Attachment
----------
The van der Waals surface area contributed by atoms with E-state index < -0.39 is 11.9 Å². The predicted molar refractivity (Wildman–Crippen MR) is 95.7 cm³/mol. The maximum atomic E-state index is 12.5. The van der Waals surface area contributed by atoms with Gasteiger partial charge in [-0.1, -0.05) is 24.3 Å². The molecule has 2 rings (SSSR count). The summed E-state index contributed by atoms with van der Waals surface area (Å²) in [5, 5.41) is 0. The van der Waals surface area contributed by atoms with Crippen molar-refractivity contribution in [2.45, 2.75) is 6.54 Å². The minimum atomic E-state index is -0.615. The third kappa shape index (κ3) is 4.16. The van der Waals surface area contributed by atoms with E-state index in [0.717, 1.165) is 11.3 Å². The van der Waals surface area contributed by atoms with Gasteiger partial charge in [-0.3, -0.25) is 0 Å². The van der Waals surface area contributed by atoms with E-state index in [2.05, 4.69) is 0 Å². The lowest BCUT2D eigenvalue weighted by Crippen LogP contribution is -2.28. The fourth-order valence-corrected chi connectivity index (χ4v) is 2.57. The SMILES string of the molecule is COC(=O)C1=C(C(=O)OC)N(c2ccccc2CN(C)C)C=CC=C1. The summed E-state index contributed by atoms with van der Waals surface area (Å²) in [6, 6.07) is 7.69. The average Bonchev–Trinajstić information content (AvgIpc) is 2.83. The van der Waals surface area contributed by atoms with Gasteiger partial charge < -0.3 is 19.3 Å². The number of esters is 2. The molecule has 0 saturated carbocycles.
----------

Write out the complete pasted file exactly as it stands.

The van der Waals surface area contributed by atoms with E-state index < -0.39 is 11.9 Å². The predicted molar refractivity (Wildman–Crippen MR) is 95.7 cm³/mol. The maximum atomic E-state index is 12.5. The van der Waals surface area contributed by atoms with Gasteiger partial charge in [-0.1, -0.05) is 24.3 Å². The molecule has 2 rings (SSSR count). The summed E-state index contributed by atoms with van der Waals surface area (Å²) in [5, 5.41) is 0. The van der Waals surface area contributed by atoms with Crippen molar-refractivity contribution in [2.45, 2.75) is 6.54 Å². The minimum atomic E-state index is -0.615. The third kappa shape index (κ3) is 4.16. The van der Waals surface area contributed by atoms with E-state index in [0.717, 1.165) is 11.3 Å². The van der Waals surface area contributed by atoms with Gasteiger partial charge in [-0.3, -0.25) is 0 Å². The van der Waals surface area contributed by atoms with E-state index in [2.05, 4.69) is 0 Å². The lowest BCUT2D eigenvalue weighted by Crippen LogP contribution is -2.28. The fourth-order valence-corrected chi connectivity index (χ4v) is 2.57. The SMILES string of the molecule is COC(=O)C1=C(C(=O)OC)N(c2ccccc2CN(C)C)C=CC=C1. The summed E-state index contributed by atoms with van der Waals surface area (Å²) in [6, 6.07) is 7.69. The average Bonchev–Trinajstić information content (AvgIpc) is 2.83. The van der Waals surface area contributed by atoms with Gasteiger partial charge < -0.3 is 19.3 Å². The number of esters is 2. The molecule has 0 saturated carbocycles.